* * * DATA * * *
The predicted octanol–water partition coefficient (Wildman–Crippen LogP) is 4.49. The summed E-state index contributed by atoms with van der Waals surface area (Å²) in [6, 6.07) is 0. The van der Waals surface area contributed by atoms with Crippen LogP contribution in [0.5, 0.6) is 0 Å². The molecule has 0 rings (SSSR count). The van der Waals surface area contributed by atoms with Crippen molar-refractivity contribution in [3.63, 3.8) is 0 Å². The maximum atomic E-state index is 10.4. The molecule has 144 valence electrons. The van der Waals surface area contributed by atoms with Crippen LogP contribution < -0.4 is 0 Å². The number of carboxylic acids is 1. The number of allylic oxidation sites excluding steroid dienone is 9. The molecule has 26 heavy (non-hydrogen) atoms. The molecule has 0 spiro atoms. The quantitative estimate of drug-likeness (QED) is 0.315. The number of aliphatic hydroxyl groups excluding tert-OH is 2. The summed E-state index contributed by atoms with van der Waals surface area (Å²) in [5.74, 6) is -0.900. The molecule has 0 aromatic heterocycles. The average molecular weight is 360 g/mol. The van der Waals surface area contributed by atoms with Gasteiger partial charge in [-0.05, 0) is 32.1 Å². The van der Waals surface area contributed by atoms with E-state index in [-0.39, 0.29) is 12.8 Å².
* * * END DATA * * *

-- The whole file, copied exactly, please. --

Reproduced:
The predicted octanol–water partition coefficient (Wildman–Crippen LogP) is 4.49. The summed E-state index contributed by atoms with van der Waals surface area (Å²) in [6, 6.07) is 0. The van der Waals surface area contributed by atoms with Crippen LogP contribution in [0.5, 0.6) is 0 Å². The molecule has 0 rings (SSSR count). The van der Waals surface area contributed by atoms with Crippen molar-refractivity contribution in [3.63, 3.8) is 0 Å². The maximum atomic E-state index is 10.4. The molecule has 144 valence electrons. The van der Waals surface area contributed by atoms with Crippen LogP contribution < -0.4 is 0 Å². The number of carboxylic acids is 1. The number of allylic oxidation sites excluding steroid dienone is 9. The molecule has 26 heavy (non-hydrogen) atoms. The molecule has 0 spiro atoms. The quantitative estimate of drug-likeness (QED) is 0.315. The number of aliphatic hydroxyl groups excluding tert-OH is 2. The summed E-state index contributed by atoms with van der Waals surface area (Å²) in [5.74, 6) is -0.900. The molecule has 0 aromatic heterocycles. The average molecular weight is 360 g/mol. The van der Waals surface area contributed by atoms with Gasteiger partial charge in [-0.05, 0) is 32.1 Å². The van der Waals surface area contributed by atoms with E-state index in [-0.39, 0.29) is 12.8 Å².